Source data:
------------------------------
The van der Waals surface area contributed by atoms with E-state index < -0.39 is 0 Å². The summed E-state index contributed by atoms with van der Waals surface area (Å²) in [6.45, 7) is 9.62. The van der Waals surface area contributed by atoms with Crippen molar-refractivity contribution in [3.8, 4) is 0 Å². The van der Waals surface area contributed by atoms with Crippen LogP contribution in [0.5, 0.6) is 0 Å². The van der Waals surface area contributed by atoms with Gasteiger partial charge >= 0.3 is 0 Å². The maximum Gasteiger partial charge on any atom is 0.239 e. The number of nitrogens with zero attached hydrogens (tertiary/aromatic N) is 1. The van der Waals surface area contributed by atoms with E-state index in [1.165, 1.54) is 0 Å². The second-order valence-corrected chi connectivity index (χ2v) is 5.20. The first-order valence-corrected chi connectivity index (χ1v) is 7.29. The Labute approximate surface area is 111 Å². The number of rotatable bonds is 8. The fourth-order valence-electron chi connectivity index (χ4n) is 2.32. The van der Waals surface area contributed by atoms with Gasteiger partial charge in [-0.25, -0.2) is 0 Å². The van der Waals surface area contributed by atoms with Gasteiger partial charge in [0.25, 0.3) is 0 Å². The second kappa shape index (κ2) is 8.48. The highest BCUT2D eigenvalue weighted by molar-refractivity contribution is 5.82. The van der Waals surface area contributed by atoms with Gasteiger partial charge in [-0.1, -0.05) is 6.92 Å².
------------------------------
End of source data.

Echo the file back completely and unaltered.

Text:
The van der Waals surface area contributed by atoms with E-state index < -0.39 is 0 Å². The summed E-state index contributed by atoms with van der Waals surface area (Å²) in [6.45, 7) is 9.62. The van der Waals surface area contributed by atoms with Crippen molar-refractivity contribution in [3.8, 4) is 0 Å². The van der Waals surface area contributed by atoms with Crippen LogP contribution in [0.5, 0.6) is 0 Å². The van der Waals surface area contributed by atoms with Gasteiger partial charge >= 0.3 is 0 Å². The maximum Gasteiger partial charge on any atom is 0.239 e. The number of nitrogens with zero attached hydrogens (tertiary/aromatic N) is 1. The van der Waals surface area contributed by atoms with E-state index in [1.165, 1.54) is 0 Å². The second-order valence-corrected chi connectivity index (χ2v) is 5.20. The first-order valence-corrected chi connectivity index (χ1v) is 7.29. The Labute approximate surface area is 111 Å². The number of rotatable bonds is 8. The fourth-order valence-electron chi connectivity index (χ4n) is 2.32. The van der Waals surface area contributed by atoms with Gasteiger partial charge in [-0.25, -0.2) is 0 Å². The van der Waals surface area contributed by atoms with Gasteiger partial charge in [0.25, 0.3) is 0 Å². The second kappa shape index (κ2) is 8.48. The highest BCUT2D eigenvalue weighted by molar-refractivity contribution is 5.82. The van der Waals surface area contributed by atoms with Gasteiger partial charge in [-0.1, -0.05) is 6.92 Å².